The Pentagon on Monday announced that troops in Syria had shot down two more drones near al-Tanf garrison, bringing the total number of confirmed attacks on U.S. troops in Iraq and Syria over the past week to four.

As the U.S. moves assets around the Middle East to support Israel in its war against Hamas and deter attacks from other combatants, the number of attempts to strike U.S. troops nearby has increased sharply.

“They’ve been under an increase of attacks for the really for the last three days or so at various locations” throughout U.S. Central Command, a senior military official, who was not authorized to speak on the record, told reporters on Monday. “So, that is a clear indicator that additional force protection measures are needed and that’s what the secretary has ordered.”

The Pentagon is still compiling a complete list of recent attacks to share, the senior defense official told reporters.

In the wake of the Oct. 7 attack on Israel by Hamas, the U.S. ordered two carrier strike groups to the eastern Mediterranean Sea, along with an amphibious ready group with a Marine Expeditionary Unit. Various Air Force fighters were also moved to the region, and another 2,000 troops are on 24-hour prepare-to-deploy orders.

Initially meant to deter further attacks on Israel, the moves are now part of a larger effort to protect U.S troops already in the region — including 2,500 personnel in Iraq and another 900 in Syria — for counter-ISIS missions.

Defense Secretary Lloyd Austin on Saturday also activated a Terminal High Altitude Area Defense battery and additional Patriot missile air defense battalions to locations in CENTCOM for U.S. force protection.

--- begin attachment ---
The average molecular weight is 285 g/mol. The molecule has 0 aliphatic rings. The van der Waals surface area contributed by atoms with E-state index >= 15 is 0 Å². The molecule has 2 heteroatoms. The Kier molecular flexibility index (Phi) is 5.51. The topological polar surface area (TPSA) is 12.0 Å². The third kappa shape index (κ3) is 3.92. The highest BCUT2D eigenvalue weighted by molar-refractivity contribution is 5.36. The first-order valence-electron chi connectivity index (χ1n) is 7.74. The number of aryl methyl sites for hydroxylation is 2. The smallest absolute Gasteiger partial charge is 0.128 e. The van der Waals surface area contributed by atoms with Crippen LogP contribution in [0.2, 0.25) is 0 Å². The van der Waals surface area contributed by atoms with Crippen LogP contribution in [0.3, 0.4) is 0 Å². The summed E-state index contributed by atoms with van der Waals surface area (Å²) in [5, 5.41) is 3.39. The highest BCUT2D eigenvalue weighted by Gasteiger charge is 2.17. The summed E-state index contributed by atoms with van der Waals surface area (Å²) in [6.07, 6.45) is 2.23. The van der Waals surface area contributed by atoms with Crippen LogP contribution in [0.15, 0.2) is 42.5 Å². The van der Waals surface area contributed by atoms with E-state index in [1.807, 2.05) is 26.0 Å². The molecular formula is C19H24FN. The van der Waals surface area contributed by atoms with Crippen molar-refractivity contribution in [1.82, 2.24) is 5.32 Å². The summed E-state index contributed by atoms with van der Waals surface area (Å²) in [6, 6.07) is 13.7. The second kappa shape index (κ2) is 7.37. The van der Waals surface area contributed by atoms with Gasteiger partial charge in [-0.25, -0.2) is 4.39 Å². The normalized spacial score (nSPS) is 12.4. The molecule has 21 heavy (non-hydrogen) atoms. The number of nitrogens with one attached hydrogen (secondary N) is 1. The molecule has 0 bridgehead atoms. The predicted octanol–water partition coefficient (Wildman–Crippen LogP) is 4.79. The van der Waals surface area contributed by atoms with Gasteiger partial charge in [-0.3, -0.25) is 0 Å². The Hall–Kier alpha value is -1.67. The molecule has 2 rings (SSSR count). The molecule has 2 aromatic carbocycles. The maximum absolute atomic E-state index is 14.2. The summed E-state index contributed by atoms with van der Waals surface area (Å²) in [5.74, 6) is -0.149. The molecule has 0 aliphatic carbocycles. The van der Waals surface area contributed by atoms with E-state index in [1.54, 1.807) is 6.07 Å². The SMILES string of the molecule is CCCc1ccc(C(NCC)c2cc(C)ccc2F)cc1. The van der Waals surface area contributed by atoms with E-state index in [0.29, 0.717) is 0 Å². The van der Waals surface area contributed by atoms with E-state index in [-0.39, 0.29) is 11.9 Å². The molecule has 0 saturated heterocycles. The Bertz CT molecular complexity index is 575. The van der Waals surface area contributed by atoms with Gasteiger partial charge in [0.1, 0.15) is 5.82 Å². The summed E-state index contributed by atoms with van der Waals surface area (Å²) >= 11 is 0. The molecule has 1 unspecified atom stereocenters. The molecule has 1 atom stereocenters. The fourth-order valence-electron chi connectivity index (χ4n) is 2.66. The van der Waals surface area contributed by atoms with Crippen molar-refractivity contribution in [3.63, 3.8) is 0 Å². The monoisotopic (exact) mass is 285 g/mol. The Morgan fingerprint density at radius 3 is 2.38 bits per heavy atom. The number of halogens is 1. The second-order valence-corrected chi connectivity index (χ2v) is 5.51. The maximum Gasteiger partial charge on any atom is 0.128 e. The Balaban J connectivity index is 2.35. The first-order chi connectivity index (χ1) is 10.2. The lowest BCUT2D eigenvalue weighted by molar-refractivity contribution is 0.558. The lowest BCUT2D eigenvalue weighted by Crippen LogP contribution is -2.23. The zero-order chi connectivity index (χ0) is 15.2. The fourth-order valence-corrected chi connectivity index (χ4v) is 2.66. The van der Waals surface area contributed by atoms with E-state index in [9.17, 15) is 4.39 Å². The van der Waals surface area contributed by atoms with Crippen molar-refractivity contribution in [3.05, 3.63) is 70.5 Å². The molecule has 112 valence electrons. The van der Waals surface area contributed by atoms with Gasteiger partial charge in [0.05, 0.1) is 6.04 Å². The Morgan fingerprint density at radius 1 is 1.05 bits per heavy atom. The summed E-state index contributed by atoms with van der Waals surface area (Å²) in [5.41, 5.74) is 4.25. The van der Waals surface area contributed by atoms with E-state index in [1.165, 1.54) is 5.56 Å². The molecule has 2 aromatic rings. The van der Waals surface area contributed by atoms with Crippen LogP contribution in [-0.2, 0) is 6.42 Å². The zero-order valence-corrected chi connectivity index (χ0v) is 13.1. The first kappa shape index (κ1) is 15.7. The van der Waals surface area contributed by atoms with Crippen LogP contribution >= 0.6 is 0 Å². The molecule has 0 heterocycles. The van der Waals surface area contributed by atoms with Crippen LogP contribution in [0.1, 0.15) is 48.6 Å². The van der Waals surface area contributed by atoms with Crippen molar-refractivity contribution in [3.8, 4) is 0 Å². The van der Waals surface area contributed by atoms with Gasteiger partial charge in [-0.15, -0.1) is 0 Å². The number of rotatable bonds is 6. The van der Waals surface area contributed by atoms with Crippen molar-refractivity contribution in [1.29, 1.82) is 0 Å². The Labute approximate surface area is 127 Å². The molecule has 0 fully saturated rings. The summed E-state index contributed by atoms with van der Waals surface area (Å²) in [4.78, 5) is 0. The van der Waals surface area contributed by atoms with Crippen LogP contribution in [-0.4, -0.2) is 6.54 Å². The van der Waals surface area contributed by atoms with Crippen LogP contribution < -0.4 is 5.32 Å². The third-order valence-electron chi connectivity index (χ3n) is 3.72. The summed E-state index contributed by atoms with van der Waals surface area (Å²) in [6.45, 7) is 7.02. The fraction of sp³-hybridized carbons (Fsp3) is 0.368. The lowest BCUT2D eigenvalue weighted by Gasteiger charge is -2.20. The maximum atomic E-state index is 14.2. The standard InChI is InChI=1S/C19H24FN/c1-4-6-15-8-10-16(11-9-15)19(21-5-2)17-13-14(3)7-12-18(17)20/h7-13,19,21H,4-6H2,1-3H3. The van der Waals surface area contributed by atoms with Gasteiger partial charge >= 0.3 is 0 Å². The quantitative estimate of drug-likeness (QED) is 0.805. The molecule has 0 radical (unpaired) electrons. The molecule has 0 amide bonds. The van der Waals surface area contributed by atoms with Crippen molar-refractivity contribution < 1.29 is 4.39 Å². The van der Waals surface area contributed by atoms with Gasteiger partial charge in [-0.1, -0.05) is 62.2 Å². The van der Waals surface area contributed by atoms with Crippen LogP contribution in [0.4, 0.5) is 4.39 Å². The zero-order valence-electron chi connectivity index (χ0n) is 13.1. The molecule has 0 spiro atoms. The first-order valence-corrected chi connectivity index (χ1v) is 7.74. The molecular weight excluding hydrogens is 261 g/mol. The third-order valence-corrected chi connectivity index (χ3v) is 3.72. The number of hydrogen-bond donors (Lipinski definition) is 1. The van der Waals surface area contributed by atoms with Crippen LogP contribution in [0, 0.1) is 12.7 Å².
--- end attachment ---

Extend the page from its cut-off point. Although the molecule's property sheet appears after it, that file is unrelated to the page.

“We see a prospect for much more significant escalation against U.S. forces and personnel in the near term,” the senior defense official told reporters. “And let’s be clear about it: the road leads back to Iran. Iran funded, armed, equipped and trained militias and proxy forces all across the region.”

While U.S. troops in CENTCOM have seen occasional drone strikes in recent years, the past week has marked a significant uptick.

One U.S. contractor was killed earlier this year during a similar surge in attacks, prompting a retaliatory strike from U.S. forces. Defense officials have not said whether they plan to take that same action this time.

“Let me again reiterate what you’ve heard our most senior leaders in this government say: we always reserve the right to defend ourselves and we’ll never hesitate to take action when needed to protect our forces and our interests overseas,” the senior defense official said. “Any response will come at a time and manner of our choosing.”

Meghann Myers is the Pentagon bureau chief at Military Times. She covers operations, policy, personnel, leadership and other issues affecting service members.

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